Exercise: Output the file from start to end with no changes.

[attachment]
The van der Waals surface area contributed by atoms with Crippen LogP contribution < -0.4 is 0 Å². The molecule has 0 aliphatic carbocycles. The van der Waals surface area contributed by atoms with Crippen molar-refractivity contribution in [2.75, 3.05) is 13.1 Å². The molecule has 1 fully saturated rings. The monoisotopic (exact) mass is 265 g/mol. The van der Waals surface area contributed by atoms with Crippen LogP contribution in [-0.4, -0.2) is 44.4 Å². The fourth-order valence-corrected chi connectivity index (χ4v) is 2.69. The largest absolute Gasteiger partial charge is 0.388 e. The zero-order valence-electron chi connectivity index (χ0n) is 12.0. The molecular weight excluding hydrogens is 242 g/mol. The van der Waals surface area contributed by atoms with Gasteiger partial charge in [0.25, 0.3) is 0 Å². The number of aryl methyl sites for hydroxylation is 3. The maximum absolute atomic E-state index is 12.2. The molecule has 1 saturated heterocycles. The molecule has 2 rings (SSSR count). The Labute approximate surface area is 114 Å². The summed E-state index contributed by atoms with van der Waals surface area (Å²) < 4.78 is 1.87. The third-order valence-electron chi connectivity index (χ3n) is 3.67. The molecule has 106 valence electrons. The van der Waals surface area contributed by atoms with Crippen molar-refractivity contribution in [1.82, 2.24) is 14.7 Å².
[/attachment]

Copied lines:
The van der Waals surface area contributed by atoms with Crippen LogP contribution < -0.4 is 0 Å². The molecule has 0 aliphatic carbocycles. The van der Waals surface area contributed by atoms with Crippen molar-refractivity contribution in [2.75, 3.05) is 13.1 Å². The molecule has 1 fully saturated rings. The monoisotopic (exact) mass is 265 g/mol. The van der Waals surface area contributed by atoms with Crippen LogP contribution in [-0.4, -0.2) is 44.4 Å². The fourth-order valence-corrected chi connectivity index (χ4v) is 2.69. The largest absolute Gasteiger partial charge is 0.388 e. The zero-order valence-electron chi connectivity index (χ0n) is 12.0. The molecular weight excluding hydrogens is 242 g/mol. The van der Waals surface area contributed by atoms with Gasteiger partial charge in [0.25, 0.3) is 0 Å². The number of aryl methyl sites for hydroxylation is 3. The maximum absolute atomic E-state index is 12.2. The molecule has 1 saturated heterocycles. The molecule has 2 rings (SSSR count). The Labute approximate surface area is 114 Å². The summed E-state index contributed by atoms with van der Waals surface area (Å²) < 4.78 is 1.87. The third-order valence-electron chi connectivity index (χ3n) is 3.67. The molecule has 106 valence electrons. The van der Waals surface area contributed by atoms with Crippen molar-refractivity contribution in [1.82, 2.24) is 14.7 Å².